Yet there’s a tool whose power and effectiveness now surpass that of all the others, and that’s collected data. At the level of an individual customer, it makes it possible to personalize the experience and increase loyalty. At the aggregate level of all customers, it contributes to revealing flaws in your product and inspiring product managers and designers in their efforts at constantly improving the user experience. Indeed, monitoring user activity on a systematic and regular basis has become the main generator of increasing returns to scale.
6/ At some point, however, even data and network effects are exhausted as a lever for strengthening the alliance with the multitude and gaining a competitive edge. There are many reasons for that: the talent shortage (it’s more difficult to hire at scale); the heaviness and rigidity of large organizations (it’s easier to innovate in a small startup than at, say, Google); there’s a thing called reverse network effects; and then trust is fragile. And that’s what leaves even the most successful capitalists vulnerable.
What happens once everyone on the market excels at designing applications, collecting data, orchestrating network effects, and innovating on a continuous basis? At this point, capitalists have to explore new approaches. Airbnb is inviting stakeholders into its governance, as discussed by Matt Levine here. BlackRock is warning corporate CEOs that they will have to comply with society’s demand for action against climate change. Corporations such as Casper and Etsy are positioning themselves as movements so as to further leverage the power of their customers.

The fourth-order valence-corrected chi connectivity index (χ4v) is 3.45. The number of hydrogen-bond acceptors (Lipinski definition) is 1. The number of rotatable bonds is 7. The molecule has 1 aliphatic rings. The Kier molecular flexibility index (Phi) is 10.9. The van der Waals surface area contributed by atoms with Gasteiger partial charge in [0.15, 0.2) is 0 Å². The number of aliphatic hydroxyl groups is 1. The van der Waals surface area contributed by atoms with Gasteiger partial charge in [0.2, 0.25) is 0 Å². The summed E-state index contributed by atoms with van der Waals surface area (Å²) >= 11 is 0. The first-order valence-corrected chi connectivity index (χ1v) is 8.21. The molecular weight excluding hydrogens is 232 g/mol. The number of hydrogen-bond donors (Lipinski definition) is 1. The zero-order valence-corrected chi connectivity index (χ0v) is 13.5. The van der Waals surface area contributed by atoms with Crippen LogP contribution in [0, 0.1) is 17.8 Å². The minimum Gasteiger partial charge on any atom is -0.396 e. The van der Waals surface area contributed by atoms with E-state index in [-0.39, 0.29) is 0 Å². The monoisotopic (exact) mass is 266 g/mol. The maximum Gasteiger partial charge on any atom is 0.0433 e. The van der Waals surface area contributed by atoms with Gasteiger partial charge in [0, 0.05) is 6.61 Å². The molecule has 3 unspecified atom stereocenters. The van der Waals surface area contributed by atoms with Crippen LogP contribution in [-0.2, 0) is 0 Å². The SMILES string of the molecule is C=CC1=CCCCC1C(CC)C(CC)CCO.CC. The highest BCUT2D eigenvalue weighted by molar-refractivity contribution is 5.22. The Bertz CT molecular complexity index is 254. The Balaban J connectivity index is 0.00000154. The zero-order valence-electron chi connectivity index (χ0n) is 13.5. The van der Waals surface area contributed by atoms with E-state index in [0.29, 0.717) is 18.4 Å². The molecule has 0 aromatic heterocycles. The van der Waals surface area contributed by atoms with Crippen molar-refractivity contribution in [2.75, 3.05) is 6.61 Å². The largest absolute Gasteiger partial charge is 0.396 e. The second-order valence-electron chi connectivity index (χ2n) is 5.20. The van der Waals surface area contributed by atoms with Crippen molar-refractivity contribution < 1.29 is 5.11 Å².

But there’s yet another line of thought that I find promising when it comes to aligning the interests of a corporation and its customers: Once you’ve reached peak quality at scale, can you distribute an even larger share of the corporate surplus to your customers by effectively turning them into shareholders?
7/ The context here is the scarcity of companies going public. These days, going public happens much later in the history of a corporation—if it happens at all! There’s so much capital on private markets that the regulatory price one pays with an IPO is simply not worth it. As a result, individuals have fewer and fewer opportunities to claim a shareholder’s portion of the surplus generated by the corporations from which they buy products. As Scott Kupor of Andreessen Horowitz wrote back in 2013,
Over the past decade or so, regulatory changes have reduced the frequency with which the stocks of high-growth companies get offered to the public during their most dramatic phases of growth. That prevents ordinary investors from getting in on the wealth creation, and hampers the creation of middle class jobs...Indeed, we are quickly creating a two-tiered investment market—one for wealthy, accredited individuals and financial institutions and a second for the remaining 96% of Americans.
8/ This problem of capitalism being out of reach for most individuals has not escaped the attention of policymakers and others: